Archeological Discoveries in the Americas
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View along fortress wall at Kuelap The fortress of Kuelap or Cuélap (Chachapoyas, Amazonas, Perú), associated with the Chachapoyas culture , consists of massive exterior stone walls containing more than four hundred buildings. The structure, situated on a ridge overlooking the Utcubamba Valley in northern Peru , is roughly 600 meters in length and 110 meters in width. It could have been built to defend against the Huari or other hostile peoples. However, evidence of these hostile groups at the site is minimal. Radiocarbon dating samples show that construction of the structures started in the 6th century AD and occupied until the Early Colonial period (1532-1570).
Grave of ancient king who laid foundations for Mayan civilisation in 700 B.C. discovered by archaeologistsAmazing discovery at the Tak'alik Ab'aj dig in Retalhuleu, western Guatemala King K'utz Chman was a priest who reigned around 700 B.C., experts say Oldest royal Mayan burial ground ever found and it's packed with jade jewels By Mark Duell PUBLISHED: 00:59 GMT, 26 October 2012 | UPDATED: 00:59 GMT, 26 October 2012 This is the extraordinary grave of an ancient king credited with laying the foundations for the Mayan civilisation more than 2,000 years ago, which has been discovered by archaeologists in Guatemala. Researchers said they uncovered the grave of King K'utz Chman, a priest who is believed to have reigned around 700 B.C., at the Tak'alik Ab'aj dig in Retalhuleu, in the south-west of the country.
By Daily Mail Reporter PUBLISHED: 01:40 GMT, 13 September 2012 | UPDATED: 19:02 GMT, 13 September 2012 A family in Guatemala was simply looking to renovate their home, hoping to get a different look than what they were used to. That mission was certainly accomplished when they began scraping back plaster in their kitchen, they discovered a historic Mayan mural that covered multiple walls. National Geographic details their find, showing pictures of the incredible images that plaster helped preserve.
Also known as 'black drink', it was six times more potent than coffee Made from toasted holly leaves and stems By Mark Prigg PUBLISHED: 09:30 GMT, 7 August 2012 | UPDATED: 13:40 GMT, 7 August 2012 Native Americans were brewing a primitive form of tea almost a thousand years ago, scientists have discovered. Inhabitants of Cahokia, a massive pre-Columbus settlement near where the Missouri and Mississippi Rivers meet in Illinois, consumed ‘Black Drink’ from ceramic beakers.
By Mark Prigg PUBLISHED: 11:54 GMT, 31 July 2012 | UPDATED: 16:39 GMT, 31 July 2012 A 1,300-year-old Mayan prince has been discovered in an ancient tomb along with lavish burial offerings. The tomb dates back to the eighth century and was discovered roughly 1.5 metres below the royal palace of Uxul in Campeche, Mexico.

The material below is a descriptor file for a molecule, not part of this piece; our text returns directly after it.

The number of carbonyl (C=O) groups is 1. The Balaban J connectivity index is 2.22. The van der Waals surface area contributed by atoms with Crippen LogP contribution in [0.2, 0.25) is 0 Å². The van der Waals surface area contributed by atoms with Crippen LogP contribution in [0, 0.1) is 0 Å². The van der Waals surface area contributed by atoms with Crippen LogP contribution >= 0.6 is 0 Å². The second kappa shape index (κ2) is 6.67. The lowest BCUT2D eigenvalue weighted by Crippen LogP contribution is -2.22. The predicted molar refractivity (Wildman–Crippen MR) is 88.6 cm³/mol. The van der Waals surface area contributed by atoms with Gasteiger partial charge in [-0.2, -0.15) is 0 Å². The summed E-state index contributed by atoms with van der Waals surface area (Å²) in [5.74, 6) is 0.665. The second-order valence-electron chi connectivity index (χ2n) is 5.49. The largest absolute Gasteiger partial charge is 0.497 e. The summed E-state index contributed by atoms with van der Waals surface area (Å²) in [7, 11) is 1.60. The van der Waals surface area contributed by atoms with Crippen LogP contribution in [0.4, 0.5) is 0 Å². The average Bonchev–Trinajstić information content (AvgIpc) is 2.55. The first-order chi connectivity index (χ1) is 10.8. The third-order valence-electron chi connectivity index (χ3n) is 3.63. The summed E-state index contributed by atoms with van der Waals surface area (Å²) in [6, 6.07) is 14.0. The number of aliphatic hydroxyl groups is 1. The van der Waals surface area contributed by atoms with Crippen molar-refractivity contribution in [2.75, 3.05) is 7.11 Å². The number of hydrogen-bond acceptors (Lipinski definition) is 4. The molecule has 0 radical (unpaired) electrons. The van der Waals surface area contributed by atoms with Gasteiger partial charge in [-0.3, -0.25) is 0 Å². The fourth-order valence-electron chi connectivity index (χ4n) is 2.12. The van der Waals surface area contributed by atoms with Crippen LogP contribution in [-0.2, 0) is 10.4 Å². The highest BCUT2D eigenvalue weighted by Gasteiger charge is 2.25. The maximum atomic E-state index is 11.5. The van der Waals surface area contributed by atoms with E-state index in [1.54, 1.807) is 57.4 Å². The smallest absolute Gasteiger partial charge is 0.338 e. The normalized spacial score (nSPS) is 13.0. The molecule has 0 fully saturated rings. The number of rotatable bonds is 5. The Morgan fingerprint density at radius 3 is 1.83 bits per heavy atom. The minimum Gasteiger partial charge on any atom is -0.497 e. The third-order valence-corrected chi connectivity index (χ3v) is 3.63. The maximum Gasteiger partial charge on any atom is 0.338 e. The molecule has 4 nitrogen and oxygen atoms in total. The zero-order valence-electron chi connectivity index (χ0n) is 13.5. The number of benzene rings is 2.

By Rebecca Seales PUBLISHED: 12:45 GMT, 3 August 2012 | UPDATED: 11:41 GMT, 6 August 2012 It's a discovery to challenge even the most ardent cocoa addict: Archaeologists have found traces of chocolate thought to be 2,500 years old.
Second inscription that confirms date of 'end' of Mayan calendar 'End date' marks end of 5,125-year-old cycle of time 1,300 year old carvings described as biggest hieroglyphic find in decades Inscription found on blocks abandoned by looters By Rob Waugh PUBLISHED: 08:31 GMT, 29 June 2012 | UPDATED: 14:30 GMT, 29 June 2012 Marcello A. Canuto, director of Tulane's Middle American Research Institute, examines hieroglyphics at the La Corona dig site in Guatemala Archaeologists have found carvings in a stone staircase at the La Corona dig site in Guatemala which confirm the ‘end date’ of the Maya calendar, December 21, 2012.
Wall covered in calculations relating to Mayan calendar Line-up of men in black uniforms Astrological calculations not fully understood Dates seem to stretch 7,000 years into FUTURE Contradicts 'doomsday' predictions about 2012 First paintings found on walls in Mayan dwellings Huge city in Guatemala finally reveals its secrets By Rob Waugh PUBLISHED: 18:04 GMT, 10 May 2012 | UPDATED: 10:46 GMT, 11 May 2012 A vast city built by the ancient Mayan civilisation and discovered nearly a century ago in modern day Guatemala is finally starting to yield its secrets - including a hint that apocalyptic predictions around the 'end' of the Mayan Calendar may be wrong. Excavating for the first time in the sprawling complex of Xultzn in Guatemala's Peten region, archaeologists have uncovered a structure that contains what appears to be a work space for the town's scribe.
By Ted Thornhill UPDATED: 12:20 GMT, 22 February 2012 Yeasts that had lain dormant for over 1,300 years in an Andean tomb have been kick-started back to life - and revealed as an entirely new species. Yeast biologist Javier Carvajal Barriga, of the Pontificia Universidad Católica del Ecuador in Quito, scraped the microbes from clay fermentation vessels discovered in the city 30 years ago.